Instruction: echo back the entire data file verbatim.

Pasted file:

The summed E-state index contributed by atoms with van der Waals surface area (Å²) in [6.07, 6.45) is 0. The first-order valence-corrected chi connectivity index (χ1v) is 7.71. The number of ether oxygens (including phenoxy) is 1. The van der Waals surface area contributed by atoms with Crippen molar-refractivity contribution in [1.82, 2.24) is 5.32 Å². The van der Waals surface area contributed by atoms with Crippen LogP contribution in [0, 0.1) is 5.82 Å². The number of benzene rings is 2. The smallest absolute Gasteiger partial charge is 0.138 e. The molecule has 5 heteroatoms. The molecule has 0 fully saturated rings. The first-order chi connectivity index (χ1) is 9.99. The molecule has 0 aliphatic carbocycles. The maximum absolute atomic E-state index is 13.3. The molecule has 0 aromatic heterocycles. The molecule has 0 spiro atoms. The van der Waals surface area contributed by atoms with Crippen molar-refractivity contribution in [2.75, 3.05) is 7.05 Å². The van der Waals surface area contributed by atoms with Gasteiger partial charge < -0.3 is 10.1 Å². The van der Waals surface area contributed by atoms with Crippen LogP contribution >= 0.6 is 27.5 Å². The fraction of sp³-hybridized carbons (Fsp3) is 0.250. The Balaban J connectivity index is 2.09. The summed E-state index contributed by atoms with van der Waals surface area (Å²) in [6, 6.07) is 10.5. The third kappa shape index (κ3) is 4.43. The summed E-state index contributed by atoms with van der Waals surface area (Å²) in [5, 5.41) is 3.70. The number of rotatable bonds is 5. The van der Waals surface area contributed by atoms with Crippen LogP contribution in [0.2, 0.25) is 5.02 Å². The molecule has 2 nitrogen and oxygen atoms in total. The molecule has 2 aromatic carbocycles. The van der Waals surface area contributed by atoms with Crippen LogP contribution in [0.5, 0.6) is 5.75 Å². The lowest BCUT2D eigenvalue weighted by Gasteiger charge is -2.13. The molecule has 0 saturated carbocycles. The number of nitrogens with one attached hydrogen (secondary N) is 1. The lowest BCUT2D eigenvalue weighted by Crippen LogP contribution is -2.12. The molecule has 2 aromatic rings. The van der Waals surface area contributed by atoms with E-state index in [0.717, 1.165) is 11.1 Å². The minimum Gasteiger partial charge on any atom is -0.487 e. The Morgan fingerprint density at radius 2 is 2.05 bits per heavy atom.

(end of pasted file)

The summed E-state index contributed by atoms with van der Waals surface area (Å²) in [6.07, 6.45) is 0. The first-order valence-corrected chi connectivity index (χ1v) is 7.71. The number of ether oxygens (including phenoxy) is 1. The van der Waals surface area contributed by atoms with Crippen molar-refractivity contribution in [1.82, 2.24) is 5.32 Å². The van der Waals surface area contributed by atoms with Crippen LogP contribution in [0, 0.1) is 5.82 Å². The number of benzene rings is 2. The smallest absolute Gasteiger partial charge is 0.138 e. The molecule has 5 heteroatoms. The molecule has 0 fully saturated rings. The first-order chi connectivity index (χ1) is 9.99. The molecule has 0 aliphatic carbocycles. The maximum absolute atomic E-state index is 13.3. The molecule has 0 aromatic heterocycles. The molecule has 0 spiro atoms. The van der Waals surface area contributed by atoms with Crippen molar-refractivity contribution in [2.75, 3.05) is 7.05 Å². The van der Waals surface area contributed by atoms with Gasteiger partial charge < -0.3 is 10.1 Å². The van der Waals surface area contributed by atoms with Crippen LogP contribution >= 0.6 is 27.5 Å². The fraction of sp³-hybridized carbons (Fsp3) is 0.250. The Balaban J connectivity index is 2.09. The summed E-state index contributed by atoms with van der Waals surface area (Å²) in [6, 6.07) is 10.5. The third kappa shape index (κ3) is 4.43. The summed E-state index contributed by atoms with van der Waals surface area (Å²) in [5, 5.41) is 3.70. The number of rotatable bonds is 5. The van der Waals surface area contributed by atoms with Crippen LogP contribution in [0.2, 0.25) is 5.02 Å². The molecule has 2 nitrogen and oxygen atoms in total. The molecule has 2 aromatic carbocycles. The van der Waals surface area contributed by atoms with Crippen LogP contribution in [0.5, 0.6) is 5.75 Å². The lowest BCUT2D eigenvalue weighted by Gasteiger charge is -2.13. The molecule has 0 saturated carbocycles. The number of nitrogens with one attached hydrogen (secondary N) is 1. The lowest BCUT2D eigenvalue weighted by Crippen LogP contribution is -2.12. The molecule has 2 aromatic rings. The van der Waals surface area contributed by atoms with E-state index in [0.717, 1.165) is 11.1 Å². The minimum Gasteiger partial charge on any atom is -0.487 e. The Morgan fingerprint density at radius 2 is 2.05 bits per heavy atom.